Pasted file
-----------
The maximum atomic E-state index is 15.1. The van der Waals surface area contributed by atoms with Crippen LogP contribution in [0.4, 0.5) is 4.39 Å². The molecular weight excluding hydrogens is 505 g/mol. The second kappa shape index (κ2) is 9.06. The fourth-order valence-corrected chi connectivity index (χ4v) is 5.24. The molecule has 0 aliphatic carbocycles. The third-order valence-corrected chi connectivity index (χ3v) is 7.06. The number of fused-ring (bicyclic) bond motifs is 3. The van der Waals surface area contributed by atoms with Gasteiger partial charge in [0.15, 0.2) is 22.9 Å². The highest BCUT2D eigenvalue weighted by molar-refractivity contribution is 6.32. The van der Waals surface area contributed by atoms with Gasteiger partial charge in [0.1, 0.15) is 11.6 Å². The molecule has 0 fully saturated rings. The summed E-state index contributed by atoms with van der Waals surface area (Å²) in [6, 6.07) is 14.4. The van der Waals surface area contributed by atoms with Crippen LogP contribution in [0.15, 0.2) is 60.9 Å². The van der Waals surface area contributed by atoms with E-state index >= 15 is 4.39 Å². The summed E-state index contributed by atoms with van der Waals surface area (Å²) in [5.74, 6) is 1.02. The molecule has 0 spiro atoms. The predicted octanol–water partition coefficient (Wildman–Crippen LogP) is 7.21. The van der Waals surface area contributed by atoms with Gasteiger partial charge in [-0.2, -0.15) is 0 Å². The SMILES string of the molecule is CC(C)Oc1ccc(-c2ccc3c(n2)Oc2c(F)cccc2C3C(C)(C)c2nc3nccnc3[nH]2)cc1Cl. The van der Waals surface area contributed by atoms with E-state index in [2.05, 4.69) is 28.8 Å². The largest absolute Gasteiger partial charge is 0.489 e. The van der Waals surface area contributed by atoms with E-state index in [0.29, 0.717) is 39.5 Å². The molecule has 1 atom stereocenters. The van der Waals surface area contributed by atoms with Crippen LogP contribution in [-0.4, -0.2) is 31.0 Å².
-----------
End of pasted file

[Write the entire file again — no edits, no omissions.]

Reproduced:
The maximum atomic E-state index is 15.1. The van der Waals surface area contributed by atoms with Crippen LogP contribution in [0.4, 0.5) is 4.39 Å². The molecular weight excluding hydrogens is 505 g/mol. The second kappa shape index (κ2) is 9.06. The fourth-order valence-corrected chi connectivity index (χ4v) is 5.24. The molecule has 0 aliphatic carbocycles. The third-order valence-corrected chi connectivity index (χ3v) is 7.06. The number of fused-ring (bicyclic) bond motifs is 3. The van der Waals surface area contributed by atoms with Gasteiger partial charge in [0.15, 0.2) is 22.9 Å². The highest BCUT2D eigenvalue weighted by molar-refractivity contribution is 6.32. The van der Waals surface area contributed by atoms with Gasteiger partial charge in [0.1, 0.15) is 11.6 Å². The molecule has 0 fully saturated rings. The summed E-state index contributed by atoms with van der Waals surface area (Å²) in [6, 6.07) is 14.4. The van der Waals surface area contributed by atoms with Crippen LogP contribution in [0.15, 0.2) is 60.9 Å². The van der Waals surface area contributed by atoms with E-state index >= 15 is 4.39 Å². The summed E-state index contributed by atoms with van der Waals surface area (Å²) in [5.74, 6) is 1.02. The molecule has 0 spiro atoms. The predicted octanol–water partition coefficient (Wildman–Crippen LogP) is 7.21. The van der Waals surface area contributed by atoms with Gasteiger partial charge in [-0.2, -0.15) is 0 Å². The SMILES string of the molecule is CC(C)Oc1ccc(-c2ccc3c(n2)Oc2c(F)cccc2C3C(C)(C)c2nc3nccnc3[nH]2)cc1Cl. The van der Waals surface area contributed by atoms with E-state index in [2.05, 4.69) is 28.8 Å². The largest absolute Gasteiger partial charge is 0.489 e. The van der Waals surface area contributed by atoms with E-state index in [0.29, 0.717) is 39.5 Å². The molecule has 1 atom stereocenters. The van der Waals surface area contributed by atoms with Crippen LogP contribution in [-0.4, -0.2) is 31.0 Å².